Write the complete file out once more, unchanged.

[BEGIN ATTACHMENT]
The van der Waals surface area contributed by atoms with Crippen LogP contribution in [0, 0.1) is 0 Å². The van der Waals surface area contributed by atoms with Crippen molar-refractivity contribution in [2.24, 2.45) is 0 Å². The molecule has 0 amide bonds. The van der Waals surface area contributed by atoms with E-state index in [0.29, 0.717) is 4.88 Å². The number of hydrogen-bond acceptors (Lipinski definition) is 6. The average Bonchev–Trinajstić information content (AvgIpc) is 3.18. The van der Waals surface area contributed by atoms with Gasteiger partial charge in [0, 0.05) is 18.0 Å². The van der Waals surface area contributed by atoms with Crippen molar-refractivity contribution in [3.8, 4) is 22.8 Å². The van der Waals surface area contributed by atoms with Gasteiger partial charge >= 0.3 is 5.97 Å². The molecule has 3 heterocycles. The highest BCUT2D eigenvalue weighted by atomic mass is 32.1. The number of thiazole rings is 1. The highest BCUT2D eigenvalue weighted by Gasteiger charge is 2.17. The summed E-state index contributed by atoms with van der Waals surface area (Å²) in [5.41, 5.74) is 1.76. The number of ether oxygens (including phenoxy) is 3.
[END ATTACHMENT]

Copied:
The van der Waals surface area contributed by atoms with Crippen LogP contribution in [0, 0.1) is 0 Å². The van der Waals surface area contributed by atoms with Crippen molar-refractivity contribution in [2.24, 2.45) is 0 Å². The molecule has 0 amide bonds. The van der Waals surface area contributed by atoms with E-state index in [0.29, 0.717) is 4.88 Å². The number of hydrogen-bond acceptors (Lipinski definition) is 6. The average Bonchev–Trinajstić information content (AvgIpc) is 3.18. The van der Waals surface area contributed by atoms with Gasteiger partial charge in [0, 0.05) is 18.0 Å². The van der Waals surface area contributed by atoms with Crippen molar-refractivity contribution in [3.8, 4) is 22.8 Å². The van der Waals surface area contributed by atoms with Gasteiger partial charge >= 0.3 is 5.97 Å². The molecule has 3 heterocycles. The highest BCUT2D eigenvalue weighted by atomic mass is 32.1. The number of thiazole rings is 1. The highest BCUT2D eigenvalue weighted by Gasteiger charge is 2.17. The summed E-state index contributed by atoms with van der Waals surface area (Å²) in [5.41, 5.74) is 1.76. The number of ether oxygens (including phenoxy) is 3.